Flushed, Edinburgh Festival Fringe

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By Laura Kressly

Marnie and Jen are sisters and the best of friends. They share a flat, dating stories and countless nights out. There isn’t anything they don’t know about each other – until Marnie casually mentions a doctor’s appointment she has coming up. 

The younger Jen is an actor and very much relies on her older sister in the way she would her mum. Marnie is a teacher and seems to have her life sorted, often dreaming of a future with Mr Right and 2.4 children. Short scenes show them at home, on double dates or nights out and Jen is, more often than not, a steaming hot mess. The two actors share a lovely chemistry and make convincing siblings.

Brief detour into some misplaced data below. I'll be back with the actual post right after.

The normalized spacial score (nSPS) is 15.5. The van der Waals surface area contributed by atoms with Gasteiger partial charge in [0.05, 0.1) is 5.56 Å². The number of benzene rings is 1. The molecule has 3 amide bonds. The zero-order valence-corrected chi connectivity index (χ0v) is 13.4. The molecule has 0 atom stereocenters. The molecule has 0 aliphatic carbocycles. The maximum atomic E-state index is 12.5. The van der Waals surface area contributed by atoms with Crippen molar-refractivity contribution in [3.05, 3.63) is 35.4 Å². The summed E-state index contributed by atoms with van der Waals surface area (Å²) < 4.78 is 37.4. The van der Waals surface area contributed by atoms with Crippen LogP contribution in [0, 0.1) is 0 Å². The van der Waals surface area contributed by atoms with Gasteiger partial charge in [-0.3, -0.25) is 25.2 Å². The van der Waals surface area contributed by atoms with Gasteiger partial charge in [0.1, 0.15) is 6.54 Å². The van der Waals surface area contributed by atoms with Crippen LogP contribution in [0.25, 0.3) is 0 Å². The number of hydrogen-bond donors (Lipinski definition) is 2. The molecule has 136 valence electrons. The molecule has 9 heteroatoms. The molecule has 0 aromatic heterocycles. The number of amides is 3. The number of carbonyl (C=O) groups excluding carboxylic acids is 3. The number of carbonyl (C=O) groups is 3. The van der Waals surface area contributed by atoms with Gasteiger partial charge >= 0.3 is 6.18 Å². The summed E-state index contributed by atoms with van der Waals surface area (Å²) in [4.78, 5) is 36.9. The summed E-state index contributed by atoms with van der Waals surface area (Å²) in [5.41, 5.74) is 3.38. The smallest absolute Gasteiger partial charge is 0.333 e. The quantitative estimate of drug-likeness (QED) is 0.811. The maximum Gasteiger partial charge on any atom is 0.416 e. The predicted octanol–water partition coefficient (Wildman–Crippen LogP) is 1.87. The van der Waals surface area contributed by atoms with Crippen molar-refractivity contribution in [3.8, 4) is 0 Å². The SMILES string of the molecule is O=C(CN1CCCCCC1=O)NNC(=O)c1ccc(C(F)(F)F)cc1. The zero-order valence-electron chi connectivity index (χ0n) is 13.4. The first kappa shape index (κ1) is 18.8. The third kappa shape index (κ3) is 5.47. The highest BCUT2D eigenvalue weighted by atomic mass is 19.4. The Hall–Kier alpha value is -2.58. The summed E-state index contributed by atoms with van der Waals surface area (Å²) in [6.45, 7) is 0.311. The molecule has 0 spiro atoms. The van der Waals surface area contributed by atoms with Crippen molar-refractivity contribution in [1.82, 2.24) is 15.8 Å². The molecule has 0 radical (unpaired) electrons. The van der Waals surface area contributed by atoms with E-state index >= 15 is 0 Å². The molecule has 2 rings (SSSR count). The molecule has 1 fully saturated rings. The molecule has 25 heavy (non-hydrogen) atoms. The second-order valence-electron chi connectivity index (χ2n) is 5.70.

The story is a fairly conventional, formulaic one of coming to terms with devastating, personal news, though this one also serves to raise awareness of an uncommon women’s health condition. It encourages people to go to doctors when they first realise something might be wrong, as waiting can make things worse or less likely to be fixed. 

Setting much of the story in and around toilets gives it a bit more vulnerability and some scope for humour, but otherwise there’s not a lot that makes this story stand out dramaturgically. It’s constructed and performed well, but there isn’t anything in the script or production that gives it the wow factor.

Flushed runs through 26 August.

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